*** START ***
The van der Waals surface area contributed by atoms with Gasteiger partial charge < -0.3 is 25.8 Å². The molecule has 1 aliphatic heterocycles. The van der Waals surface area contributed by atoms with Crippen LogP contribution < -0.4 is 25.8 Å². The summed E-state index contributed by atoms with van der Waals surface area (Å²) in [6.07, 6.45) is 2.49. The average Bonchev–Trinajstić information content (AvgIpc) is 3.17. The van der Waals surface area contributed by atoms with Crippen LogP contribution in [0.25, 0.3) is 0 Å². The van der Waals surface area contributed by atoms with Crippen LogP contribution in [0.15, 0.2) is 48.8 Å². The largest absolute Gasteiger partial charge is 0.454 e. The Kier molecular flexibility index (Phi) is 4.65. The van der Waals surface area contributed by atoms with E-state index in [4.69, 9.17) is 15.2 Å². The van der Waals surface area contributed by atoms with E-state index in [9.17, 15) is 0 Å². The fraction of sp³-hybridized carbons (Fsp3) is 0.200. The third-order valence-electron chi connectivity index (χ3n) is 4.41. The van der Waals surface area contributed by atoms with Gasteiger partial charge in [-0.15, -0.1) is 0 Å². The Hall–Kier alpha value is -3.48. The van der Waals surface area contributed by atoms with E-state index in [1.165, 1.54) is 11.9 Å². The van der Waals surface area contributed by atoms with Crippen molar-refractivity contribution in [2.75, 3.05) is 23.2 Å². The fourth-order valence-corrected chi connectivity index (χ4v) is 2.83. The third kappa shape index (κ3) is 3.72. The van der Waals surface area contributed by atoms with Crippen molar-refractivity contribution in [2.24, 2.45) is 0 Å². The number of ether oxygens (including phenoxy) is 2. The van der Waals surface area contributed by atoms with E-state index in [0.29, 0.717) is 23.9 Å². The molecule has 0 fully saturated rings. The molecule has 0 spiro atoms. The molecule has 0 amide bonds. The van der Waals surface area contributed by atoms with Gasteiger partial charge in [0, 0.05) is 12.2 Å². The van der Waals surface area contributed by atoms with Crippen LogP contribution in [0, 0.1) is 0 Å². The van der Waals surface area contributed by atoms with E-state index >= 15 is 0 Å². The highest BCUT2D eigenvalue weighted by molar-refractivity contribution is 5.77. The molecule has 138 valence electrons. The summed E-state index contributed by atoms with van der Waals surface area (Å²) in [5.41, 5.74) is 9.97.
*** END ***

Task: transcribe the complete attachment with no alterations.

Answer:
The van der Waals surface area contributed by atoms with Gasteiger partial charge < -0.3 is 25.8 Å². The molecule has 1 aliphatic heterocycles. The van der Waals surface area contributed by atoms with Crippen LogP contribution < -0.4 is 25.8 Å². The summed E-state index contributed by atoms with van der Waals surface area (Å²) in [6.07, 6.45) is 2.49. The average Bonchev–Trinajstić information content (AvgIpc) is 3.17. The van der Waals surface area contributed by atoms with Crippen LogP contribution in [0.25, 0.3) is 0 Å². The van der Waals surface area contributed by atoms with Crippen LogP contribution in [0.15, 0.2) is 48.8 Å². The largest absolute Gasteiger partial charge is 0.454 e. The Kier molecular flexibility index (Phi) is 4.65. The van der Waals surface area contributed by atoms with E-state index in [4.69, 9.17) is 15.2 Å². The van der Waals surface area contributed by atoms with E-state index in [9.17, 15) is 0 Å². The fraction of sp³-hybridized carbons (Fsp3) is 0.200. The third-order valence-electron chi connectivity index (χ3n) is 4.41. The van der Waals surface area contributed by atoms with Gasteiger partial charge in [-0.15, -0.1) is 0 Å². The Hall–Kier alpha value is -3.48. The van der Waals surface area contributed by atoms with E-state index in [1.165, 1.54) is 11.9 Å². The van der Waals surface area contributed by atoms with Crippen molar-refractivity contribution in [2.75, 3.05) is 23.2 Å². The fourth-order valence-corrected chi connectivity index (χ4v) is 2.83. The third kappa shape index (κ3) is 3.72. The van der Waals surface area contributed by atoms with Crippen molar-refractivity contribution in [2.24, 2.45) is 0 Å². The number of ether oxygens (including phenoxy) is 2. The van der Waals surface area contributed by atoms with E-state index in [0.29, 0.717) is 23.9 Å². The molecule has 0 fully saturated rings. The molecule has 0 spiro atoms. The molecule has 0 amide bonds. The van der Waals surface area contributed by atoms with Gasteiger partial charge in [0, 0.05) is 12.2 Å². The van der Waals surface area contributed by atoms with Crippen LogP contribution in [0, 0.1) is 0 Å². The van der Waals surface area contributed by atoms with E-state index >= 15 is 0 Å². The highest BCUT2D eigenvalue weighted by molar-refractivity contribution is 5.77. The molecule has 138 valence electrons. The summed E-state index contributed by atoms with van der Waals surface area (Å²) in [5.41, 5.74) is 9.97.